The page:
At Timberwolves media day before the 2004-05 season — which we didn't know at the time was the beginning of the end, or at least the beginning of an endless string of rebuilding projects — the hot topic was an offseason punch Kevin Garnett was said to have thrown at former Gopher and Duluth East prep star Rick Rickert, a second-round draft pick of the Wolves in 2003.

Former Wolves beat writer Steve Aschburner gathered up the responses as, one by one, Wolves officials and players were asked about it. Here's how that account went at the time:

Then-GM Kevin McHale: "I've seen 100 NBA fights. I've been involved in 'em. It's not a big deal."
Coach Flip Saunders: "That's one of the reasons coaches are very leery of opening practices [to the media]. There are a lot of skirmishes. … You don't want it. Heaven forbid, if you have a player, especially a star player, who breaks his hand."
Rickert: "We were just playing basketball. Mine and KG's relationship is good. I consider KG a good friend now. He's been great to me. I feel privileged to be taught by him, because he's somebody I really looked up to growing up as a kid."
Garnett: "We were in the gym. It's no different from any other gym when you get in a squabble with somebody. That was it. Nothing more, nothing less than that."

I wasn't there, but looking back in retrospect one can imagine this was some pretty serious public relations spin. That's not to say I even blame the Wolves for trying to project their version of the story. It's just to say that's the way these things happen.

To recap: McHale and KG said it was no big deal. Saunders, at least in the quote that was used, was worried about KG breaking his hand on Rickert's face. And Rickert gave the most polished, rehearsed answer possible — probably because he was fighting for his NBA life

So the KG-Rickert punch became, over the past decade, the stuff of part truth, myth and legend — referred to as fact even though nobody quite knew what really happened.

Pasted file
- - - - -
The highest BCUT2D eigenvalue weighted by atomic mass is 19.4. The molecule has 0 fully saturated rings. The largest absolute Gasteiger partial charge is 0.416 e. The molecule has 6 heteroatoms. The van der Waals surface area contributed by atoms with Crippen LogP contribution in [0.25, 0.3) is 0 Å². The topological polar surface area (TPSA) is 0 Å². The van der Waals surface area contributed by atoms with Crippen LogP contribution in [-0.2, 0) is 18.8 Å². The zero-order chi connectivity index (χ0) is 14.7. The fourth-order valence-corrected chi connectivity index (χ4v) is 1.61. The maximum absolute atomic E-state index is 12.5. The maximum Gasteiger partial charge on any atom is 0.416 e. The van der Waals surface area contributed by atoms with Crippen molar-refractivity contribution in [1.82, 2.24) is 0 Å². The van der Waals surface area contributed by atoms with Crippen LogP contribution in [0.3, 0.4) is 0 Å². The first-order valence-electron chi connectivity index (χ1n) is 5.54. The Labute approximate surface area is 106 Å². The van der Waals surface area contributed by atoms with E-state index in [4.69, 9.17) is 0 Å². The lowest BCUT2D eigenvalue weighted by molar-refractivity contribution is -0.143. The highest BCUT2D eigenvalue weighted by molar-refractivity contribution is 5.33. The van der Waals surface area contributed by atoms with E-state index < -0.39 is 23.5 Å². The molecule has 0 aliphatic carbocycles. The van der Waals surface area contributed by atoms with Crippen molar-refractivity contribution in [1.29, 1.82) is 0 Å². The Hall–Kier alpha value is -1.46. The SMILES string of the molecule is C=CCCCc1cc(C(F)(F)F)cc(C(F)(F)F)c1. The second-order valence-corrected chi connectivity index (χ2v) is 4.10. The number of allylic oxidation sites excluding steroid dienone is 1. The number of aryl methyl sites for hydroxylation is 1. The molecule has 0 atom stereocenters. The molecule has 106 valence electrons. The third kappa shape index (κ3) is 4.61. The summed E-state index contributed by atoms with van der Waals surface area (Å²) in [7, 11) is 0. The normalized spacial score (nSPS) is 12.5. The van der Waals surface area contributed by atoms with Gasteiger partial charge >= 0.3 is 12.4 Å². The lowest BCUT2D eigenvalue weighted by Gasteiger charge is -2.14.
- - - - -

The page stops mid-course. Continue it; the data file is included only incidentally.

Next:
We still don't exactly know, but thanks to a D-League Diary interview with Rickert that was published today we at least have a more complete and honest picture of what happened from his perspective. Said Rickert in that interview:

"I was a rookie proving myself and going in there and giving it my all. He was the reigning MVP at the time and I was going in there and not holding back and I was playing well and for whatever reason he didn't like that. Maybe I hit a jumper on him but he sucker punched me. All I can think of is I was playing better than he expected and he didn't like that I was playing so well against him. Growing up he was a guy I looked at and thought was a good player, so going into playing against him I wouldn't back down from a challenge. I guess he didn't like that."

And, well, the piece ends with a little Q&A:

Who was your favorite player growing up?

When it was the early 90's it was definitely Michael Jordan, but as I got a little bit older it was Kevin Garnett. Obviously that changed a little bit later on in life.

Not much of this really matters in the grand scheme of things now. It's just always interesting how the versions of these stories change when there's no longer anything at stake.